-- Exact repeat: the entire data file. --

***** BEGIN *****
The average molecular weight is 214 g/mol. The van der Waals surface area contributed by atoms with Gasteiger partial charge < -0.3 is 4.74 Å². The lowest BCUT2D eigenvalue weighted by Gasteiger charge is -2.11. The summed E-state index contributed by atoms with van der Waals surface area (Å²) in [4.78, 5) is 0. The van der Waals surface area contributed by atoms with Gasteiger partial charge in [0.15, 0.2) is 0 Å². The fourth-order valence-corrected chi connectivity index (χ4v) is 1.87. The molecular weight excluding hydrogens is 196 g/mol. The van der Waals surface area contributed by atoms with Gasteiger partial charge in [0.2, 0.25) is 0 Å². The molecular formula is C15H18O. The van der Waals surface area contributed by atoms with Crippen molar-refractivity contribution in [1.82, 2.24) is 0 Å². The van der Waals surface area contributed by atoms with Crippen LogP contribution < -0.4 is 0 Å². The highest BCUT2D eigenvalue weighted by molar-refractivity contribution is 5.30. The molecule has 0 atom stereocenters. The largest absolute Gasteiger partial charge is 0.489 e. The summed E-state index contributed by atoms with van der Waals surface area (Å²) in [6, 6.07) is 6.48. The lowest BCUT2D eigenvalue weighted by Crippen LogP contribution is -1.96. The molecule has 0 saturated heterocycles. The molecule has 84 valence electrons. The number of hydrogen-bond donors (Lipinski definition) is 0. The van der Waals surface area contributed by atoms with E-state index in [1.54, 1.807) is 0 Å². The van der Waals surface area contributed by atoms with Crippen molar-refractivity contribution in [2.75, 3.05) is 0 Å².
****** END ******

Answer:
The average molecular weight is 214 g/mol. The van der Waals surface area contributed by atoms with Gasteiger partial charge < -0.3 is 4.74 Å². The lowest BCUT2D eigenvalue weighted by Gasteiger charge is -2.11. The summed E-state index contributed by atoms with van der Waals surface area (Å²) in [4.78, 5) is 0. The van der Waals surface area contributed by atoms with Gasteiger partial charge in [0.15, 0.2) is 0 Å². The fourth-order valence-corrected chi connectivity index (χ4v) is 1.87. The molecular weight excluding hydrogens is 196 g/mol. The van der Waals surface area contributed by atoms with Gasteiger partial charge in [0.2, 0.25) is 0 Å². The molecular formula is C15H18O. The van der Waals surface area contributed by atoms with Crippen molar-refractivity contribution in [1.82, 2.24) is 0 Å². The van der Waals surface area contributed by atoms with Crippen LogP contribution < -0.4 is 0 Å². The highest BCUT2D eigenvalue weighted by molar-refractivity contribution is 5.30. The molecule has 0 atom stereocenters. The largest absolute Gasteiger partial charge is 0.489 e. The summed E-state index contributed by atoms with van der Waals surface area (Å²) in [6, 6.07) is 6.48. The lowest BCUT2D eigenvalue weighted by Crippen LogP contribution is -1.96. The molecule has 0 saturated heterocycles. The molecule has 84 valence electrons. The number of hydrogen-bond donors (Lipinski definition) is 0. The van der Waals surface area contributed by atoms with E-state index in [1.54, 1.807) is 0 Å². The van der Waals surface area contributed by atoms with Crippen molar-refractivity contribution in [2.75, 3.05) is 0 Å².